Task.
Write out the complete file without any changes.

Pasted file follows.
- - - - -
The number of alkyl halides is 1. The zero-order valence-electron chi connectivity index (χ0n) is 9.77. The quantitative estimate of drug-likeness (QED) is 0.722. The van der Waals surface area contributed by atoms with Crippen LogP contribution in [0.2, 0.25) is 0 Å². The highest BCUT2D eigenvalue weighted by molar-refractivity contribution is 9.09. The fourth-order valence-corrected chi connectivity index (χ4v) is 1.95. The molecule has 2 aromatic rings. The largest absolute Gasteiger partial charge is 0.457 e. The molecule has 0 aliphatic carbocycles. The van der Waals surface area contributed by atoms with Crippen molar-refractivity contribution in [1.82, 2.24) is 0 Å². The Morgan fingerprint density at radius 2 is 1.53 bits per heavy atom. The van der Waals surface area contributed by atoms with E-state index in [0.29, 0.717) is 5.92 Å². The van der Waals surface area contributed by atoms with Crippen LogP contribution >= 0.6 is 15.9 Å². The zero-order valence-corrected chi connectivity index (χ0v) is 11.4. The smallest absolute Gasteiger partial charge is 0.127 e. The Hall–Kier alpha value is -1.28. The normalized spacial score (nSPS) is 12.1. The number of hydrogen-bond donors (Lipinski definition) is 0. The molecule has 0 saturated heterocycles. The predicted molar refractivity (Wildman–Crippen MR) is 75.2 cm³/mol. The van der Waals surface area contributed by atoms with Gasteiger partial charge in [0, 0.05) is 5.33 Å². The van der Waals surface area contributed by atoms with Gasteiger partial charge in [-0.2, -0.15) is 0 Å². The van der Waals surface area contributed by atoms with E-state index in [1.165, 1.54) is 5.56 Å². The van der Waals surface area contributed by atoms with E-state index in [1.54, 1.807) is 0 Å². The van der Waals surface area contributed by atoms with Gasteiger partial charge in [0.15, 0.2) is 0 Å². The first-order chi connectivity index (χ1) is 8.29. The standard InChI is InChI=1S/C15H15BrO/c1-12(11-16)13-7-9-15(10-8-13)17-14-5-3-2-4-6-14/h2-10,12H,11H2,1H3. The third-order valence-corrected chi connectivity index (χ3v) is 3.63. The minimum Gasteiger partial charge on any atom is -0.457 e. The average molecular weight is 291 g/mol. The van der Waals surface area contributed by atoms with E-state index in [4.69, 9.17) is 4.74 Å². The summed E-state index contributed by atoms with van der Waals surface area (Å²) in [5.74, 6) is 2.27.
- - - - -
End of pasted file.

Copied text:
The number of alkyl halides is 1. The zero-order valence-electron chi connectivity index (χ0n) is 9.77. The quantitative estimate of drug-likeness (QED) is 0.722. The van der Waals surface area contributed by atoms with Crippen LogP contribution in [0.2, 0.25) is 0 Å². The highest BCUT2D eigenvalue weighted by molar-refractivity contribution is 9.09. The fourth-order valence-corrected chi connectivity index (χ4v) is 1.95. The molecule has 2 aromatic rings. The largest absolute Gasteiger partial charge is 0.457 e. The molecule has 0 aliphatic carbocycles. The van der Waals surface area contributed by atoms with Crippen molar-refractivity contribution in [1.82, 2.24) is 0 Å². The Morgan fingerprint density at radius 2 is 1.53 bits per heavy atom. The van der Waals surface area contributed by atoms with E-state index in [0.29, 0.717) is 5.92 Å². The van der Waals surface area contributed by atoms with Crippen LogP contribution >= 0.6 is 15.9 Å². The zero-order valence-corrected chi connectivity index (χ0v) is 11.4. The smallest absolute Gasteiger partial charge is 0.127 e. The Hall–Kier alpha value is -1.28. The normalized spacial score (nSPS) is 12.1. The number of hydrogen-bond donors (Lipinski definition) is 0. The molecule has 0 saturated heterocycles. The predicted molar refractivity (Wildman–Crippen MR) is 75.2 cm³/mol. The van der Waals surface area contributed by atoms with Gasteiger partial charge in [0, 0.05) is 5.33 Å². The van der Waals surface area contributed by atoms with Gasteiger partial charge in [-0.2, -0.15) is 0 Å². The van der Waals surface area contributed by atoms with E-state index in [1.165, 1.54) is 5.56 Å². The van der Waals surface area contributed by atoms with E-state index in [1.54, 1.807) is 0 Å². The van der Waals surface area contributed by atoms with Gasteiger partial charge in [0.15, 0.2) is 0 Å². The first-order chi connectivity index (χ1) is 8.29. The standard InChI is InChI=1S/C15H15BrO/c1-12(11-16)13-7-9-15(10-8-13)17-14-5-3-2-4-6-14/h2-10,12H,11H2,1H3. The third-order valence-corrected chi connectivity index (χ3v) is 3.63. The minimum Gasteiger partial charge on any atom is -0.457 e. The average molecular weight is 291 g/mol. The van der Waals surface area contributed by atoms with E-state index in [4.69, 9.17) is 4.74 Å². The summed E-state index contributed by atoms with van der Waals surface area (Å²) in [5.74, 6) is 2.27.